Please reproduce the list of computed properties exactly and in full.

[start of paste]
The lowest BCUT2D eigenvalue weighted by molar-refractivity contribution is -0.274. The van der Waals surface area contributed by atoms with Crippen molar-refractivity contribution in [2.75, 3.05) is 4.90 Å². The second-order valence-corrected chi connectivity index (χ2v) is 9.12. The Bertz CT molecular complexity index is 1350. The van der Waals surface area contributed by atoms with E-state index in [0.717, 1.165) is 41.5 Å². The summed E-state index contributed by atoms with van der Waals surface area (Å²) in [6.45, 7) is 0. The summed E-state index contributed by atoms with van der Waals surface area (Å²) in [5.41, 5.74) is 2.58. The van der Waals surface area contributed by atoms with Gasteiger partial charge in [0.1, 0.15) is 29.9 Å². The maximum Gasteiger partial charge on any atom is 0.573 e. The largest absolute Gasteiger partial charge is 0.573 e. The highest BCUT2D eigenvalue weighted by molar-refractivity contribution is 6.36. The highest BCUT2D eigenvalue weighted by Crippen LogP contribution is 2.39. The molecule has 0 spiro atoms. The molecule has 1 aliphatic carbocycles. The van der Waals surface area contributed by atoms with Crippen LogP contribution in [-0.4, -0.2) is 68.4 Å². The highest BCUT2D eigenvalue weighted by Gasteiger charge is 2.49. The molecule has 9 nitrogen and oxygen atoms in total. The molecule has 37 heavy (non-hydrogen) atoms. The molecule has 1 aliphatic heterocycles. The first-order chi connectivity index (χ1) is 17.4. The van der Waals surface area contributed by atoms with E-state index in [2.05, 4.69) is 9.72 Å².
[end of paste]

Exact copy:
The lowest BCUT2D eigenvalue weighted by molar-refractivity contribution is -0.274. The van der Waals surface area contributed by atoms with Crippen molar-refractivity contribution in [2.75, 3.05) is 4.90 Å². The second-order valence-corrected chi connectivity index (χ2v) is 9.12. The Bertz CT molecular complexity index is 1350. The van der Waals surface area contributed by atoms with E-state index in [0.717, 1.165) is 41.5 Å². The summed E-state index contributed by atoms with van der Waals surface area (Å²) in [6.45, 7) is 0. The summed E-state index contributed by atoms with van der Waals surface area (Å²) in [5.41, 5.74) is 2.58. The van der Waals surface area contributed by atoms with Gasteiger partial charge in [0.1, 0.15) is 29.9 Å². The maximum Gasteiger partial charge on any atom is 0.573 e. The largest absolute Gasteiger partial charge is 0.573 e. The highest BCUT2D eigenvalue weighted by molar-refractivity contribution is 6.36. The highest BCUT2D eigenvalue weighted by Crippen LogP contribution is 2.39. The molecule has 0 spiro atoms. The molecule has 1 aliphatic carbocycles. The van der Waals surface area contributed by atoms with Crippen LogP contribution in [-0.4, -0.2) is 68.4 Å². The highest BCUT2D eigenvalue weighted by Gasteiger charge is 2.49. The molecule has 9 nitrogen and oxygen atoms in total. The molecule has 37 heavy (non-hydrogen) atoms. The molecule has 1 aliphatic heterocycles. The first-order chi connectivity index (χ1) is 17.4. The van der Waals surface area contributed by atoms with E-state index in [2.05, 4.69) is 9.72 Å².